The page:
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What You Need to Know Before Taking a Debt Consolidation Loan

6 minute read

By Lesley Harrison

If you’re struggling with debt at the moment, you’re not alone. A recent survey by found 30 percent of Australians are in debt and fear they may carry that debt for the rest of their lives. A staggering 91 percent of respondents have credit card debt, and just 38 percent have more than $5,000 in savings.1 Many people who are struggling with high-interest debts look to debt consolidation as a way of making their situation more manageable. However, if they fail to address the reasons they ran up the initial debt in the first place, debt consolidation could open the door for them to run up more debts and be worse off than they were when they started. You can start an online search to learn more about debt consolidation options.

What Is a Debt Consolidation Loan?

A debt consolidation loan is a financial tool that can help some people get out of debt by allowing them to lower their monthly payments and, as the name suggests, consolidate multiple debts into one single payment. A person with several high-interest credit card debts or short-term loans could take out a loan at a much lower interest rate and use that loan to pay off the cards. This can save them money over the long term and reduce their monthly outgoings in the short term. When used properly, consolidation loans are a lifeline for borrowers, helping them get a difficult financial situation under control.

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Why Do People Choose Debt Consolidation Loans?

Debt consolidation can be appealing for people who are carrying large balances on credit cards. The average credit card interest rate in Australia is 19.94 percent, so clearing a credit card can feel like an impossible task.2 Payday loans carry even higher interest rates, and many families end up trapped in a cycle of borrowing every month because they’re struggling to meet the interest payments.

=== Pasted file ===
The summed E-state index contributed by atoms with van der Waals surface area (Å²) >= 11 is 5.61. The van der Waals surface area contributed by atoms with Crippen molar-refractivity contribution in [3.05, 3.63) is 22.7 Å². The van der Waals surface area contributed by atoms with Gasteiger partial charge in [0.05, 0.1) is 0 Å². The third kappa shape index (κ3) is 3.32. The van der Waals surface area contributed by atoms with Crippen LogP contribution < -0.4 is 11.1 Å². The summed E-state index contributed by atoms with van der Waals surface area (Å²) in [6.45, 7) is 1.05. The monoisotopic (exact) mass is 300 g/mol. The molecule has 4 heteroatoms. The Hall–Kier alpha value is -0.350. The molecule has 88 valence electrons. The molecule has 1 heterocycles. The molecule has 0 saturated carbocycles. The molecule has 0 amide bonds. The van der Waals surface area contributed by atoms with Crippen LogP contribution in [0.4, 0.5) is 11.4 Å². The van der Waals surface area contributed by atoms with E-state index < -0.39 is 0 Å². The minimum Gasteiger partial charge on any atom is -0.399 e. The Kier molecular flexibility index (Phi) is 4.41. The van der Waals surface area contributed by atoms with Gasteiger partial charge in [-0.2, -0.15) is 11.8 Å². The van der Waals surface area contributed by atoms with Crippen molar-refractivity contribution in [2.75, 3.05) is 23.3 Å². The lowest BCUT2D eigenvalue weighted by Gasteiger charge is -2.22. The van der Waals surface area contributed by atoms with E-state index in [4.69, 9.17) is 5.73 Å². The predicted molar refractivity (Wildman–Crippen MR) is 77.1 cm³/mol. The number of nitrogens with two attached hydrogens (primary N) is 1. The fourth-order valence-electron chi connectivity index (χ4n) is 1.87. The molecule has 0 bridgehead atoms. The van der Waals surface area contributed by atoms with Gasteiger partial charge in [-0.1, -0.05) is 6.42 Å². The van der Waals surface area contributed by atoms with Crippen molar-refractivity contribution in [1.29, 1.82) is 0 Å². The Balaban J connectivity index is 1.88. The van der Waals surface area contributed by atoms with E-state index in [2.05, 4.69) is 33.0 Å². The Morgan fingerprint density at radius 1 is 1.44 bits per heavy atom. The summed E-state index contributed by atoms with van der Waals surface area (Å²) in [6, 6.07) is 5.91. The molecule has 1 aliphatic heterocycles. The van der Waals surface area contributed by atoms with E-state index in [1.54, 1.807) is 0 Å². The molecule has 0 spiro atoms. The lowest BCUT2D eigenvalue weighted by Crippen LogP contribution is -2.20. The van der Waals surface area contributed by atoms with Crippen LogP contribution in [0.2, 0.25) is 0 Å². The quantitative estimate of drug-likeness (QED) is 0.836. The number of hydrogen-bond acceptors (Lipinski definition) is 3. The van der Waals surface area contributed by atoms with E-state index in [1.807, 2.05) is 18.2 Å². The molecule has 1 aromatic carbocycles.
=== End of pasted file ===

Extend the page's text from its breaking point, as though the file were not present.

Debt consolidation offers an opportunity for people who are faced with crippling interest rates or high monthly repayments a chance to take some of the pressure off their wallets, so they can focus on paying down their debts.

The Benefits of Debt Consolidation Loans

When used as intended, by someone who budgets effectively in the future, debt consolidation can have many benefits:

Debt consolidation loans can be found with interest rates of as low as 5.45 percent almost one-quarter of the rate of the average credit card. This means a greater percentage of the monthly payment goes to reducing the debt, which helps pay off the debt more quickly.

Common Debt Consolidation Pitfalls

There are some common pitfalls associated with debt consolidation loans, especially if people use them as a quick fix. Some common issues are:

Debt consolidation loans don’t address the underlying reason why the person got into debt in the first place. If they don’t start budgeting carefully and keep their habits in check, they could end up owing even more money in the long run.

Debt Consolidation vs. Balance Transfers

One alternative to debt consolidation is a balance transfer credit card. These cards can be a good option for some borrowers, but they come with their own pitfalls. There’s often a fee for the incoming transfer, and while many card issuers offer an introductory rate (often of zero percent), once that introductory period expires the interest that’s applied can be very high.

For this reason, it’s only worth taking out a balance transfer card if you know you can clear the amount you transfer before the introductory period comes to an end. If you have a lot of debts or debts that don’t qualify for a balance transfer, debt consolidation may make more sense.

How to Choose a Debt Consolidation Loan

If you’ve decided you’d like to take out a debt consolidation loan, the next step is to find a favorable rate. One option is to use an Australian debt relief program that offers a free debt analysis. Experts will look at your financial circumstances and work out whether you qualify for assistance. This can be done without a hard credit check, meaning it won’t impact your credit score.